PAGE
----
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Biden: US evacuation from Afghanistan 'extraordinary success'
31 August 2021, 20:47 | Updated: 1 September 2021, 00:22
US President Joe Biden has hailed the "extraordinary success" of the US evacuation from Afghanistan, which he said has seen more than 120,000 people evacuated to safety.
In his address to the nation, Mr Biden said that the US had "succeeded in what we set out to do in Afghanistan more than a decade ago and we stayed for another decade."
He added: "My fellow Americans, the war in Afghanistan is now over."
He said the success of the evacuation was due to the "skill, bravery and selfless courage" of the US military, saying: "We owe them and their families a debt of gratitude we can never repay."
He again defended his decision to withdraw troops from Afghanistan, saying that remaining in the country carried no benefits for America's security, and that threats existed elsewhere that required the country's attention.
"The threat of terrorism continues...but it's changed," he said.
"Our strategy has to change too."
He added: "It's time to look to the future, not the past."
He also said that, although the collapse of the Afghan government happened earlier than expected, the US were prepared for it.
He said that 90 per cent of US nationals have been evacuated from the country, with 100-200 still remaining.
Mr Biden said that work would continue to get those out of the country who wanted to leave, and that there was "no deadline" for their departure.
He went on to say that he was "determined to make the Taliban live up to their commitments" to ensure safe passage for civilians wanting to leave, saying: "We do not take them by their word alone but by their actions."
He said that the US had the "leverage" to ensure the Taliban kept their promise, and, of the evacuation effort, said: "We are far from done."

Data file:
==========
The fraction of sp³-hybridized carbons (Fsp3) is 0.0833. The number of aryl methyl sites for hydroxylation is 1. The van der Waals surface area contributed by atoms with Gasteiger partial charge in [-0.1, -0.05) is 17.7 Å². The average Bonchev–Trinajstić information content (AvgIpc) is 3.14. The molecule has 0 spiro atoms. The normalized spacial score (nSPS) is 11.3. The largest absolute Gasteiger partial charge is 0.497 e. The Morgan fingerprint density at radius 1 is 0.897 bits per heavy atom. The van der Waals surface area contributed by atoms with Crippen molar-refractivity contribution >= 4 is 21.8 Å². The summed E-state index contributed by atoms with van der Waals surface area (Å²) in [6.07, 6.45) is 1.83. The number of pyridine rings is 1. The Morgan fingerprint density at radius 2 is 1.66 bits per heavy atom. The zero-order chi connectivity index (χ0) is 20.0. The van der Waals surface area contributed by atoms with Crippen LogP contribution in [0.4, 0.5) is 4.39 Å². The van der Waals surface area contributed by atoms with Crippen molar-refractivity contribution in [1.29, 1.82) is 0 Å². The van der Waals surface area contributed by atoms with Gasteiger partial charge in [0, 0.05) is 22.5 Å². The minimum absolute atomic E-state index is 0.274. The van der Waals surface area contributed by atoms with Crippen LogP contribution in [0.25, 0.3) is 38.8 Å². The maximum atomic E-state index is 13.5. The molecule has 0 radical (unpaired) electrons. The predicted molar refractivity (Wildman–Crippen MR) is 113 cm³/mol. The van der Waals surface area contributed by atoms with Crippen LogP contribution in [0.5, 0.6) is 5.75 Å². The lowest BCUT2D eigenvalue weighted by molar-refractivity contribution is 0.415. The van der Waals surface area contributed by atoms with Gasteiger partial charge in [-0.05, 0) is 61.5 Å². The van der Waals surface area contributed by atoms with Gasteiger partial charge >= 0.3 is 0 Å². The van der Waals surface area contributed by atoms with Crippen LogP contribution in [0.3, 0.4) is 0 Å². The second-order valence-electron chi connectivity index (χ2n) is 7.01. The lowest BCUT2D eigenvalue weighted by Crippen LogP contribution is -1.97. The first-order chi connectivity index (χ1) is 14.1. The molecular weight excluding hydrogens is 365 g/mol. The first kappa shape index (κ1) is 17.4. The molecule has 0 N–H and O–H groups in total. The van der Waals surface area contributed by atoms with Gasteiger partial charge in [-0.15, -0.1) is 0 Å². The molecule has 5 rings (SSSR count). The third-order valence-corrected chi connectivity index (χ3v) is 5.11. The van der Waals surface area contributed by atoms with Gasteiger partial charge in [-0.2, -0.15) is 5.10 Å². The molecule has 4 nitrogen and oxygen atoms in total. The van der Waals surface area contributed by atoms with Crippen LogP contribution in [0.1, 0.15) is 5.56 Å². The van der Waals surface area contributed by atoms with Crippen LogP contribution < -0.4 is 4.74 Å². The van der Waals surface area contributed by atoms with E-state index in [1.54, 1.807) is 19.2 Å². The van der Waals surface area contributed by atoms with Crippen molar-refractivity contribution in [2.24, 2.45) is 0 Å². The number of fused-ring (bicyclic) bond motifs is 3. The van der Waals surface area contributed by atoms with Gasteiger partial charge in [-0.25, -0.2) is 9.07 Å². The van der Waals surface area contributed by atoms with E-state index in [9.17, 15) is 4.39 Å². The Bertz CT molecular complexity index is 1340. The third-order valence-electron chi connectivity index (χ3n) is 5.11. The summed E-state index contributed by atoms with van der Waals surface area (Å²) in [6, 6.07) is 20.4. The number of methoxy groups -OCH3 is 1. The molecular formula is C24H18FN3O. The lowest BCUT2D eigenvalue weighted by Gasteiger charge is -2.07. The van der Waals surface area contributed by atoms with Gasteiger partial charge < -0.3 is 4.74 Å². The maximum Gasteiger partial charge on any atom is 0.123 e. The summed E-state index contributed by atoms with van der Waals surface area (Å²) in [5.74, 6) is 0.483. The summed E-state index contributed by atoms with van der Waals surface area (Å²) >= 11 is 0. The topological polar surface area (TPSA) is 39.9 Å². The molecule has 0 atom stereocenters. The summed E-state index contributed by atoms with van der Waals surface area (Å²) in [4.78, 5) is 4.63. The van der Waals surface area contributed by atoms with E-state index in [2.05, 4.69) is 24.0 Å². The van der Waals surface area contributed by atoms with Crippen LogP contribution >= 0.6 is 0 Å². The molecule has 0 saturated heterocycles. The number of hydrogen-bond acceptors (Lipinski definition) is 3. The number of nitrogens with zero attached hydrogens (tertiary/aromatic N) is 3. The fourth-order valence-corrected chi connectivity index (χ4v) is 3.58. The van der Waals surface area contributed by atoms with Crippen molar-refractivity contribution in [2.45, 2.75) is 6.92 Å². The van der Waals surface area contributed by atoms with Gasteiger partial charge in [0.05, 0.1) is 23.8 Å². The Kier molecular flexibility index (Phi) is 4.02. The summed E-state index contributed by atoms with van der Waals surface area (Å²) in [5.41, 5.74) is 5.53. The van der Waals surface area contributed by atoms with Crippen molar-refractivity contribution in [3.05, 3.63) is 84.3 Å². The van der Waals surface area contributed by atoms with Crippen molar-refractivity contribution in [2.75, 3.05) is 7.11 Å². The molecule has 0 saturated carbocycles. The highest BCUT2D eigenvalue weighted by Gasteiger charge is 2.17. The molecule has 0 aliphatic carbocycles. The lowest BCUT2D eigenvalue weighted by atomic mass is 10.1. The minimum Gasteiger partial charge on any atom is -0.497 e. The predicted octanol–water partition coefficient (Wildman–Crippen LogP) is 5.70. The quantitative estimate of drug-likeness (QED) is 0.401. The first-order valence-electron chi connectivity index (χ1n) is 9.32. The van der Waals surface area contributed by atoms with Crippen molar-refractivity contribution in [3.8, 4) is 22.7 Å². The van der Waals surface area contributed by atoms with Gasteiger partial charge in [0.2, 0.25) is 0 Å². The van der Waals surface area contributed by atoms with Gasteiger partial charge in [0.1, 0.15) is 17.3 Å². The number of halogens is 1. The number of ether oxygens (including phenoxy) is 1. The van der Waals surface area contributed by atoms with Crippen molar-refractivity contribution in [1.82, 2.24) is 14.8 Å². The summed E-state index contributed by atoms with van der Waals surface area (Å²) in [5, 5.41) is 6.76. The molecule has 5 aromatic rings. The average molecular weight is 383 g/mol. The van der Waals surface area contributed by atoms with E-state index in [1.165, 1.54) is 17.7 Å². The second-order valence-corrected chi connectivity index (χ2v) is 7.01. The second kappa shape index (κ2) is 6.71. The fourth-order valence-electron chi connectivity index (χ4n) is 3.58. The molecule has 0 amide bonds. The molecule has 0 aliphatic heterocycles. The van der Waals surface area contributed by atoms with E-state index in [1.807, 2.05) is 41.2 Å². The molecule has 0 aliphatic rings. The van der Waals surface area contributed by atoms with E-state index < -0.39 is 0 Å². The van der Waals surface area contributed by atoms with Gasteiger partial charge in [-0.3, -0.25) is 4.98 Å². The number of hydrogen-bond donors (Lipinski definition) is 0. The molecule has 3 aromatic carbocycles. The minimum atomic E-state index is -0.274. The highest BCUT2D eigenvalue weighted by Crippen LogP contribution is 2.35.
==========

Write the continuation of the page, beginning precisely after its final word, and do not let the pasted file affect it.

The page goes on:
He then addressed Isis-K - the Isis offshoot that claimed responsibility for last week's attack on Kabul airport - directly, saying: "We are not done with you yet."
He went on: "To those who wish America harm, know this. The US will never rest. We will never rest. We will hunt you down to the ends of the Earth and you will pay the ultimate price."
The president took no questions at the end of his address.
The final US evacuation flight departed from Afghanistan on Monday.
Speaking at a news conference at the Pentagon, the head of Central Command, General Kenneth McKenzie, said yesterday: "I'm here to announce the completion of our withdrawal from Afghanistan and the end of the military mission to evacuate American citizens, third country nationals and vulnerable Afghans.
"The last C-17 lifted off from Hamid Karzai International Airport on August 30 this afternoon... and the last manned aircraft is now clearing the airspace above Afghanistan."
The announcement brought 20 years of US military presence in Afghanistan to a close.
In a statement after the last flight left Kabul, Mr Biden said: "The past 17 days have seen our troops execute the largest airlift in US history, evacuating over 120,000 US citizens, citizens of our allies, and Afghan allies of the United States.
"They have done it with unmatched courage, professionalism, and resolve.
"Now, our 20-year military presence in Afghanistan has ended."
He said the decision to withdraw from the country was done on a "unanimous recommendation of the Joint Chiefs and of all of our commanders on the ground" and that the Secretary of State would continue working with international partners to "ensure safe passage for any Americans, Afghan partners, and foreign nationals who want to leave Afghanistan".
He added that the world would "hold [the Taliban] to their commitment to offering safe passage to anyone wishing to leave".
Celebratory gunfire was reportedly heard across Kabul after the last US flight left, as the Taliban fired their weapons in the air.
In a tweet, Taliban spokesperson Zabihullah Mujahid said Afghanistan had "gained its full independence".
Since, the militant group have been filmed holding a mock funeral for British, American and French-flagged coffins.
Coffins draped in the Nato, French, British and American flags can be seen in the video, which will likely evoke memories of the hundreds of Union Jack-draped coffins that were driven through Royal Wootton Bassett as Britain's casualties of war were brought home.